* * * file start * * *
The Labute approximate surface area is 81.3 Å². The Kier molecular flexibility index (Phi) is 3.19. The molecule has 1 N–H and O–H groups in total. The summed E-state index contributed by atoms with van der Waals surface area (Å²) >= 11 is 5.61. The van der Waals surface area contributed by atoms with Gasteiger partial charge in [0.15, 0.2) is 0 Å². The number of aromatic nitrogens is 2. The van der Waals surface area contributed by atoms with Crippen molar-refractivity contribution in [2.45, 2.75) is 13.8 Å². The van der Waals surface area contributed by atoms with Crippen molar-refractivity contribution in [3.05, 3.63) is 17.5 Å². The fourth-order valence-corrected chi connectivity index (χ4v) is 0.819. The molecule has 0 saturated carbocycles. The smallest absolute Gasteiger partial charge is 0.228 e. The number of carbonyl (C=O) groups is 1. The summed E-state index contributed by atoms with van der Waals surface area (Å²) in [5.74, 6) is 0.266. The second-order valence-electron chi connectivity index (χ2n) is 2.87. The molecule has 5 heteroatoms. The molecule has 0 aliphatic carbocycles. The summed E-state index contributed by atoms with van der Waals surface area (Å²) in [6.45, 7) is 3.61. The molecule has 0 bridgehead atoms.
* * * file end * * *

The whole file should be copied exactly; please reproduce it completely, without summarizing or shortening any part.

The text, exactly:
The Labute approximate surface area is 81.3 Å². The Kier molecular flexibility index (Phi) is 3.19. The molecule has 1 N–H and O–H groups in total. The summed E-state index contributed by atoms with van der Waals surface area (Å²) >= 11 is 5.61. The van der Waals surface area contributed by atoms with Gasteiger partial charge in [0.15, 0.2) is 0 Å². The number of aromatic nitrogens is 2. The van der Waals surface area contributed by atoms with Crippen molar-refractivity contribution in [2.45, 2.75) is 13.8 Å². The van der Waals surface area contributed by atoms with Crippen molar-refractivity contribution in [3.05, 3.63) is 17.5 Å². The fourth-order valence-corrected chi connectivity index (χ4v) is 0.819. The molecule has 0 saturated carbocycles. The smallest absolute Gasteiger partial charge is 0.228 e. The number of carbonyl (C=O) groups is 1. The summed E-state index contributed by atoms with van der Waals surface area (Å²) in [5.74, 6) is 0.266. The second-order valence-electron chi connectivity index (χ2n) is 2.87. The molecule has 5 heteroatoms. The molecule has 0 aliphatic carbocycles. The summed E-state index contributed by atoms with van der Waals surface area (Å²) in [6.45, 7) is 3.61. The molecule has 0 bridgehead atoms.